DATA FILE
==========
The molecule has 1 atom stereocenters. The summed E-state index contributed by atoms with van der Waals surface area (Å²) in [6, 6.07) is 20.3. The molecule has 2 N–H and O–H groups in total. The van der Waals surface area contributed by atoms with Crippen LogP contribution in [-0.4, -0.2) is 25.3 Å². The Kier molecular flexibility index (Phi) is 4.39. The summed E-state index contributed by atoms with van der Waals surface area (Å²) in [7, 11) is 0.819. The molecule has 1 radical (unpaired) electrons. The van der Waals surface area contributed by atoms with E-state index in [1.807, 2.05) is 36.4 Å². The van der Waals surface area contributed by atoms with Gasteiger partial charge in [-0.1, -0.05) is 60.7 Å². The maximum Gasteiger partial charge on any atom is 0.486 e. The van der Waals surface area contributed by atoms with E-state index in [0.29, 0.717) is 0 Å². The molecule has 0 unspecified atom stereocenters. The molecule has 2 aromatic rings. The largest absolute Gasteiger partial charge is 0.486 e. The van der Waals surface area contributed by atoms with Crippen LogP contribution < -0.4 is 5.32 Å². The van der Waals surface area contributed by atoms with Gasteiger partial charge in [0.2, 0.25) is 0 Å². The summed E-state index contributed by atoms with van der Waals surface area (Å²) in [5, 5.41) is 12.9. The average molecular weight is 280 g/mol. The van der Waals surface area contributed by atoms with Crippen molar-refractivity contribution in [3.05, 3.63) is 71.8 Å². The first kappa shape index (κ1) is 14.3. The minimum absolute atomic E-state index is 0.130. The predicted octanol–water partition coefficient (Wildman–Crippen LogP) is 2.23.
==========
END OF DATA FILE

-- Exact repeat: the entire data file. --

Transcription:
The molecule has 1 atom stereocenters. The summed E-state index contributed by atoms with van der Waals surface area (Å²) in [6, 6.07) is 20.3. The molecule has 2 N–H and O–H groups in total. The van der Waals surface area contributed by atoms with Crippen LogP contribution in [-0.4, -0.2) is 25.3 Å². The Kier molecular flexibility index (Phi) is 4.39. The summed E-state index contributed by atoms with van der Waals surface area (Å²) in [7, 11) is 0.819. The molecule has 1 radical (unpaired) electrons. The van der Waals surface area contributed by atoms with E-state index in [1.807, 2.05) is 36.4 Å². The van der Waals surface area contributed by atoms with Gasteiger partial charge in [-0.1, -0.05) is 60.7 Å². The maximum Gasteiger partial charge on any atom is 0.486 e. The van der Waals surface area contributed by atoms with E-state index in [0.29, 0.717) is 0 Å². The molecule has 0 unspecified atom stereocenters. The molecule has 2 aromatic rings. The largest absolute Gasteiger partial charge is 0.486 e. The van der Waals surface area contributed by atoms with Crippen LogP contribution < -0.4 is 5.32 Å². The van der Waals surface area contributed by atoms with Gasteiger partial charge in [0.2, 0.25) is 0 Å². The summed E-state index contributed by atoms with van der Waals surface area (Å²) in [5, 5.41) is 12.9. The average molecular weight is 280 g/mol. The van der Waals surface area contributed by atoms with Crippen molar-refractivity contribution in [3.05, 3.63) is 71.8 Å². The first kappa shape index (κ1) is 14.3. The minimum absolute atomic E-state index is 0.130. The predicted octanol–water partition coefficient (Wildman–Crippen LogP) is 2.23.